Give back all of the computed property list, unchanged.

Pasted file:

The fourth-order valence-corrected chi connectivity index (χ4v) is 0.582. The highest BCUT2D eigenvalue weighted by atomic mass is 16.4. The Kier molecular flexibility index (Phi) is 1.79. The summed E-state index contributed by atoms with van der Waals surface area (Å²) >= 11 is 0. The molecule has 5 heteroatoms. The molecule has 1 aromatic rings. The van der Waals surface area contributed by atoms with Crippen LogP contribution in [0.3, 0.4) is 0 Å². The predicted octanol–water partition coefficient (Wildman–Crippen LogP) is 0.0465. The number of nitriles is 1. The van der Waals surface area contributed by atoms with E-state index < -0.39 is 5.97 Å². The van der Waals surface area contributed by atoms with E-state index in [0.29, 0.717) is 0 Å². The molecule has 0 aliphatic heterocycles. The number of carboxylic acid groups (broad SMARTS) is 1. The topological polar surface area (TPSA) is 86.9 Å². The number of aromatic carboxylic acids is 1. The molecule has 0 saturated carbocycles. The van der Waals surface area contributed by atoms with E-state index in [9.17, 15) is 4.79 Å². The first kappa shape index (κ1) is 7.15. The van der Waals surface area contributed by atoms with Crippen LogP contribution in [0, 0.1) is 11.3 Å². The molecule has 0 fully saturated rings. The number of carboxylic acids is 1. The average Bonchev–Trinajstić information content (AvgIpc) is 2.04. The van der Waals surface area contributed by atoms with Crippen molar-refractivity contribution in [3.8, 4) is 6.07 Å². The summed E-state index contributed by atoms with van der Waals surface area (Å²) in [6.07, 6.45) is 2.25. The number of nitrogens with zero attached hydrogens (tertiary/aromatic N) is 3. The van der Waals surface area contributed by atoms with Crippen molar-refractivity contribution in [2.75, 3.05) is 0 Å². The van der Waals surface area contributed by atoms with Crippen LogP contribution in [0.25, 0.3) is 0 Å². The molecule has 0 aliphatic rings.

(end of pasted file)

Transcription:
The fourth-order valence-corrected chi connectivity index (χ4v) is 0.582. The highest BCUT2D eigenvalue weighted by atomic mass is 16.4. The Kier molecular flexibility index (Phi) is 1.79. The summed E-state index contributed by atoms with van der Waals surface area (Å²) >= 11 is 0. The molecule has 5 heteroatoms. The molecule has 1 aromatic rings. The van der Waals surface area contributed by atoms with Crippen LogP contribution in [0.3, 0.4) is 0 Å². The predicted octanol–water partition coefficient (Wildman–Crippen LogP) is 0.0465. The number of nitriles is 1. The van der Waals surface area contributed by atoms with E-state index < -0.39 is 5.97 Å². The van der Waals surface area contributed by atoms with E-state index in [0.29, 0.717) is 0 Å². The molecule has 0 aliphatic heterocycles. The number of carboxylic acid groups (broad SMARTS) is 1. The topological polar surface area (TPSA) is 86.9 Å². The number of aromatic carboxylic acids is 1. The molecule has 0 saturated carbocycles. The van der Waals surface area contributed by atoms with E-state index in [9.17, 15) is 4.79 Å². The first kappa shape index (κ1) is 7.15. The van der Waals surface area contributed by atoms with Crippen LogP contribution in [0, 0.1) is 11.3 Å². The molecule has 0 fully saturated rings. The number of carboxylic acids is 1. The average Bonchev–Trinajstić information content (AvgIpc) is 2.04. The van der Waals surface area contributed by atoms with Crippen molar-refractivity contribution in [3.8, 4) is 6.07 Å². The summed E-state index contributed by atoms with van der Waals surface area (Å²) in [6.07, 6.45) is 2.25. The number of nitrogens with zero attached hydrogens (tertiary/aromatic N) is 3. The van der Waals surface area contributed by atoms with Crippen molar-refractivity contribution in [2.75, 3.05) is 0 Å². The van der Waals surface area contributed by atoms with Crippen LogP contribution in [0.25, 0.3) is 0 Å². The molecule has 0 aliphatic rings.